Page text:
Retail companies are often mired with different decision-making process. Into the bargain, they require data support to make the process less painful. Here is where customer segmentation types help in enabling more powerful and more actionable insights on customers.
Under this context, the customer base is divided into smaller segments to help retailers in better understanding and targeting of customers. This, in turn, helps businesses to set efficient goals.
Segmentation is one of the key strategies for any successful retail organization.
So, what exactly is customer segmentation and how do we achieve its full potential?
Let’s plunge into some major customer segmentation types and strategies to understand how they are helping the businesses across the globe.
Customer Segmentation Types
Behavioural segmentation focuses more on customer habits than the demographics for segmentation. It is one of the major direct output-driven strategies as well.
This type of customer segmentation includes behaviour patterns like:
- First-time purchasers
- Outlier customers
- Active but not engaged
- Lapsed customers
Loyalists are the best customers a retail company can ask for. After the initial acquisition cost, not much of the investment is required. They are also the type of customers who are more vocal about your products and services.
Loyalists could also act as your brand ambassadors. They are not only more likely to refer friends but also spread good word of mouth about your company.
Therefore, loyal customer segment is very important for any customer-centric organization.
As the name suggests these are the new customers.
The reason why they are important is that once you have incurred the cost of acquisition, you would ideally want to retain them as much as possible.
New customers are also essential to help the company monitor change in buying behaviour or new upcoming trends
An outlier customer is one who has either higher than average spending or lower than average spending.
These are the people who may or may not be a loyalist.
Some might have the potential of generating a high revenue while on other hand the below-average spenders are the customers which pose the opportunity to cross and upsell.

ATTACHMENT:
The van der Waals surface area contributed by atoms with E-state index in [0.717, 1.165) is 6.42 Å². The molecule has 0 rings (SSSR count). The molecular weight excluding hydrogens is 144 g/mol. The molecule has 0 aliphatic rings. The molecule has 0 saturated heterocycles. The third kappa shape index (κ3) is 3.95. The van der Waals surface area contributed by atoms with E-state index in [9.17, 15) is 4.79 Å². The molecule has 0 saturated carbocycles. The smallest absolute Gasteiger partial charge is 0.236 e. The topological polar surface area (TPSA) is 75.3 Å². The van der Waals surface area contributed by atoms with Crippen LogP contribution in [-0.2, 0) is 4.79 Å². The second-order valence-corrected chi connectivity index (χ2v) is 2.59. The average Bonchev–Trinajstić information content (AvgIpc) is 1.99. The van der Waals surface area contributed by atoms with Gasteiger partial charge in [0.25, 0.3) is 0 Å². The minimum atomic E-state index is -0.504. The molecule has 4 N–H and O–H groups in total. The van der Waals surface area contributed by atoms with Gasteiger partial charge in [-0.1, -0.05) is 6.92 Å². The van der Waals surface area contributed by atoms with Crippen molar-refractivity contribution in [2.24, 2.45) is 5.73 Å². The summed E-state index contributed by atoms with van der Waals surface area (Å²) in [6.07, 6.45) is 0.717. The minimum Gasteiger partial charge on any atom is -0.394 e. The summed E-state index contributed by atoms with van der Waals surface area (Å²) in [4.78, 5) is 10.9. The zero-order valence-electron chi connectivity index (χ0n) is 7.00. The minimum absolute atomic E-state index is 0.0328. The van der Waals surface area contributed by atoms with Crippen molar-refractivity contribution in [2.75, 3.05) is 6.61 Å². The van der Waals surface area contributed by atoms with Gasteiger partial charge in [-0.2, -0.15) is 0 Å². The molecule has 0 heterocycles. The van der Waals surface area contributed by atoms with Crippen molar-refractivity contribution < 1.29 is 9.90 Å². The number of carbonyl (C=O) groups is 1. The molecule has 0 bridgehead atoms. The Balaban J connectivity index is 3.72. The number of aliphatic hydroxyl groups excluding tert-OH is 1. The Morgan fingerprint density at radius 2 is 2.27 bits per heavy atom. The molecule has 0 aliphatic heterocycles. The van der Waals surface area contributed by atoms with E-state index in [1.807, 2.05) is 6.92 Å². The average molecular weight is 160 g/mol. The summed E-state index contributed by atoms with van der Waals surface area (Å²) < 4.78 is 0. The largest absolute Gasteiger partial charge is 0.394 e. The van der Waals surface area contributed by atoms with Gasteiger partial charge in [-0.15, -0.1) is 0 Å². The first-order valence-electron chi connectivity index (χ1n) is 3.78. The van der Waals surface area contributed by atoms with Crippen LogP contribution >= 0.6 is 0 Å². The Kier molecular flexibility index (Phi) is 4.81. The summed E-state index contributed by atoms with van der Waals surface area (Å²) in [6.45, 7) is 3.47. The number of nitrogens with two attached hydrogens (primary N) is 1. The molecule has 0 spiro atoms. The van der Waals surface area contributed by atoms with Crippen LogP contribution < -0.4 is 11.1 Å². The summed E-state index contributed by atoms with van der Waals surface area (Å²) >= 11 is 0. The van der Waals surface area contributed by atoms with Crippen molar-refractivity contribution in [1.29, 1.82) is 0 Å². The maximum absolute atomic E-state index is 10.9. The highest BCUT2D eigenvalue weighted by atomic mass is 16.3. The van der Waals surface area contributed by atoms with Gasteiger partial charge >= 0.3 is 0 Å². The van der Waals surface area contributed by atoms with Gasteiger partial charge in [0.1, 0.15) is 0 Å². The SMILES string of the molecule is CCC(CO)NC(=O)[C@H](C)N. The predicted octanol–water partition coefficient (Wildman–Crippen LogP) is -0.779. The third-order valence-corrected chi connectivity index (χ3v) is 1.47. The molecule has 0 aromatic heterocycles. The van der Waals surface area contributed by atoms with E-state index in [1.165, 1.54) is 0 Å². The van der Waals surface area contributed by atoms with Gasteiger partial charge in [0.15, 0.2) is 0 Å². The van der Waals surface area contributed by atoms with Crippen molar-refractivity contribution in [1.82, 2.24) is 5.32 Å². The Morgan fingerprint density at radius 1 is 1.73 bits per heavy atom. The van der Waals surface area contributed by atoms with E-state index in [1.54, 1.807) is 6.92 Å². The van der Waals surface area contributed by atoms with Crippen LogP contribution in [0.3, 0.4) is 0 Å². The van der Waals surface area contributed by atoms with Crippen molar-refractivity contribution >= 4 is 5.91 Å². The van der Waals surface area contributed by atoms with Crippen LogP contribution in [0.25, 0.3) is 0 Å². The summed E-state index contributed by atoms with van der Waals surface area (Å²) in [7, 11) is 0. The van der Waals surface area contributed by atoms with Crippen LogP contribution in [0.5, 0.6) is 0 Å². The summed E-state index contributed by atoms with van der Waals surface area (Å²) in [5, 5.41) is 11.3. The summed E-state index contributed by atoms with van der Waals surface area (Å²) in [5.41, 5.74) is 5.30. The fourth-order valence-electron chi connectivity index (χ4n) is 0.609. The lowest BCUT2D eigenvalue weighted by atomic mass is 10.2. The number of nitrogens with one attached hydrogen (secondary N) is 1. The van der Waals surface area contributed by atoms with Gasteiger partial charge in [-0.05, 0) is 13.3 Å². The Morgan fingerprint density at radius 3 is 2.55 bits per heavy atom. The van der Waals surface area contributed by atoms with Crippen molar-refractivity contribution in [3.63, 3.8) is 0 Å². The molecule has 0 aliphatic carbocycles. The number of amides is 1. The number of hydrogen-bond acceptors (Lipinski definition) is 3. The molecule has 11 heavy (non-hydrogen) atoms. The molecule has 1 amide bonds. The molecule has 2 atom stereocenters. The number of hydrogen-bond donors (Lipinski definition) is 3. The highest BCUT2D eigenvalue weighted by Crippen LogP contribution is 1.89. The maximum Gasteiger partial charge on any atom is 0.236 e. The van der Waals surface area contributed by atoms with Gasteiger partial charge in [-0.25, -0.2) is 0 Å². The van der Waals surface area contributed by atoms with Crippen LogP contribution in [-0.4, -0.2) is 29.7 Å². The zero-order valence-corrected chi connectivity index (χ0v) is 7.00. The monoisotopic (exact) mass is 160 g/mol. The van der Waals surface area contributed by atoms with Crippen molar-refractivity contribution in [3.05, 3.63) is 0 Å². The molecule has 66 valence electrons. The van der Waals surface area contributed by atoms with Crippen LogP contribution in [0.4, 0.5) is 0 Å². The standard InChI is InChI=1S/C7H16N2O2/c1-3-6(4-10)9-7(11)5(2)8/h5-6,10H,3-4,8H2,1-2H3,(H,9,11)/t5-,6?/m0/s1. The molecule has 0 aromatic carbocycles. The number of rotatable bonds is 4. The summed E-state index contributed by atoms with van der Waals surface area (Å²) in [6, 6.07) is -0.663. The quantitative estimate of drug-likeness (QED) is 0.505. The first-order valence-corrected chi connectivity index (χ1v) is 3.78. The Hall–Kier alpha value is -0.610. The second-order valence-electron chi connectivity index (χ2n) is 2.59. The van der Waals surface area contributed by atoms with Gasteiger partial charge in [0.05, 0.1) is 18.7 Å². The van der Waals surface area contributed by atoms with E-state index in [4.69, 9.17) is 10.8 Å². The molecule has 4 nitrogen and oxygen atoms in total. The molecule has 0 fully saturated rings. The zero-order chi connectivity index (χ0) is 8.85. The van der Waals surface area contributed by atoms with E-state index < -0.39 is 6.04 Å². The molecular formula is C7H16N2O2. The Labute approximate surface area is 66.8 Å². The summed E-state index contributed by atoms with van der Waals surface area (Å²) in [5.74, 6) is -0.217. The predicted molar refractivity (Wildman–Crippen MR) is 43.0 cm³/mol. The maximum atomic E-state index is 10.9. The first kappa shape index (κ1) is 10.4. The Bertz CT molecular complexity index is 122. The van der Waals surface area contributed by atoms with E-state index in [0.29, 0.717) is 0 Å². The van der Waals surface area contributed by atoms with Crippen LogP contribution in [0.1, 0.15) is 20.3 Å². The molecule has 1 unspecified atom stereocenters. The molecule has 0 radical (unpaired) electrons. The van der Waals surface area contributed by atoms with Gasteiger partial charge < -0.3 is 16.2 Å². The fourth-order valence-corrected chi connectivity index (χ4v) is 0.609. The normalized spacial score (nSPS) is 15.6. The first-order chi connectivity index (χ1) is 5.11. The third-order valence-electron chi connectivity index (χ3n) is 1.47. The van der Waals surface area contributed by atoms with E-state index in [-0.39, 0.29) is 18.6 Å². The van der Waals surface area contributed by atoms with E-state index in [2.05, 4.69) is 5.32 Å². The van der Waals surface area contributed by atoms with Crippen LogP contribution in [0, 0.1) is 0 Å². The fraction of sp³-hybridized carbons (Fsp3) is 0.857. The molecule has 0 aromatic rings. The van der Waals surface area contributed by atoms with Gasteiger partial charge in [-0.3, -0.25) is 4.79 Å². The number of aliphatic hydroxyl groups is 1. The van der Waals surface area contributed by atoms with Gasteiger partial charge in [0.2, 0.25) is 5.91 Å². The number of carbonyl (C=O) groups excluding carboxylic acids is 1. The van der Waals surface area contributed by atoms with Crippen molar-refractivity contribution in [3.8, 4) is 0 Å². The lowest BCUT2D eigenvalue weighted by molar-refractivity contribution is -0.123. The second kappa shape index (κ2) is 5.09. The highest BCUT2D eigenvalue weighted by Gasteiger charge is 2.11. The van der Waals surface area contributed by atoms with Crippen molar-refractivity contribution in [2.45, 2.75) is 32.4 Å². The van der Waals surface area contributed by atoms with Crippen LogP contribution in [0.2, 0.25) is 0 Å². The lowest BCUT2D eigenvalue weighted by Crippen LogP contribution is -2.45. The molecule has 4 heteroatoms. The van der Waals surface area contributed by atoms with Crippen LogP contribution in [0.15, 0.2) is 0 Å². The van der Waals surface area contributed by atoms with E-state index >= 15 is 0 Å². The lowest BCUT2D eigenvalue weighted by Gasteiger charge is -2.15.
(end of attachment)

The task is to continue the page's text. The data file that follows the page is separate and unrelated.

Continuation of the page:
Active But Not Engaged (May Lapse Soon)
These type of customers are who are regular in buying from your organization but they do not respond to communications offers, etc.
The churn is higher for these customers hence they should be dealt with care. Loyalists and/or active customers moving into this zone are likely a warning signal to the marketing team, indicating that something is surely broken in the firm’s customer engagement strategy.
The customers who as per the business definition have not made any purchase or interacted with the company as categorized in this segment.
Deep understanding of this segment helps the firm to not only correct past mistakes but also understand the causes of churn.
Another advanced approach to behavioural segmentation is RFM
RFM stands for Recency, Frequency, and Monetary, and is core to advanced behavioural segmentation.
- Recency- when did customer purchase recently (Days, months etc.)
- Frequency- how many times a customer purchases (once a week, once a month etc.)
- Monetary- How much a customer has paid to the business (average of absolute over a period or lifetime)
But there is a catch here, companies need to be aware of creating the buckets of RFM. A customer might be a high-value customer but has a very low frequency and vice versa.
Demographics are the characteristics which offer basic information on your customers and are often considered one of the more general types of segmentation. Demographic segmentation includes gender, age, income, education, occupation etc.
Other demographic segmentation variables may include:
- Marital status
- Primary language spoken
Psychographic segmentation focuses on inner or qualitative traits.
It separates consumers into groups based on shared psychological features, including subconscious or conscious beliefs, motivations, and priorities and this helps the organization to explain and predict consumer behaviour against a particular brand or service.
Psychographic segmentation variables include:
- Habits, hobbies or interests
- Values and opinions
- Personality or attitude
- Social status/ Tech savviness
Psychographic attributes are difficult to measure and monitor. They usually require dedicated studies by specialists. An insightful book relating to this is Martin Lindstrom’s Small Data.
In his book, he explains the criticality of doing right customer studies in the right set up which could otherwise lead to entirely different interpretations.
In his words,
“If you want to understand how animals live, you don't go to the zoo, you go to the jungle.”
― Martin Lindstrom, Small Data: The Tiny Clues that Uncover Huge Trends
Geographic segmentation is the process of segmenting customers based on their actual physical location. This is essential in getting better ROIs on promotions.
This helps not only by grouping customer needs based on geography but also in improving promotion deployment strategies.
Geographic segmentation variables can include:
- Population density
In addition to the above, many custom segments are also created, like an area or a neighbourhood etc.
In a nutshell, just by knowing your customers and responding to their needs and making it central to all your decision-making could do wonders for your business.
Embrace all the discussed customer segmentation types and take your game up by a notch.
If you need help getting started with customer segmentation, feel free to write me a line.
So there you go! Happy Segmenting!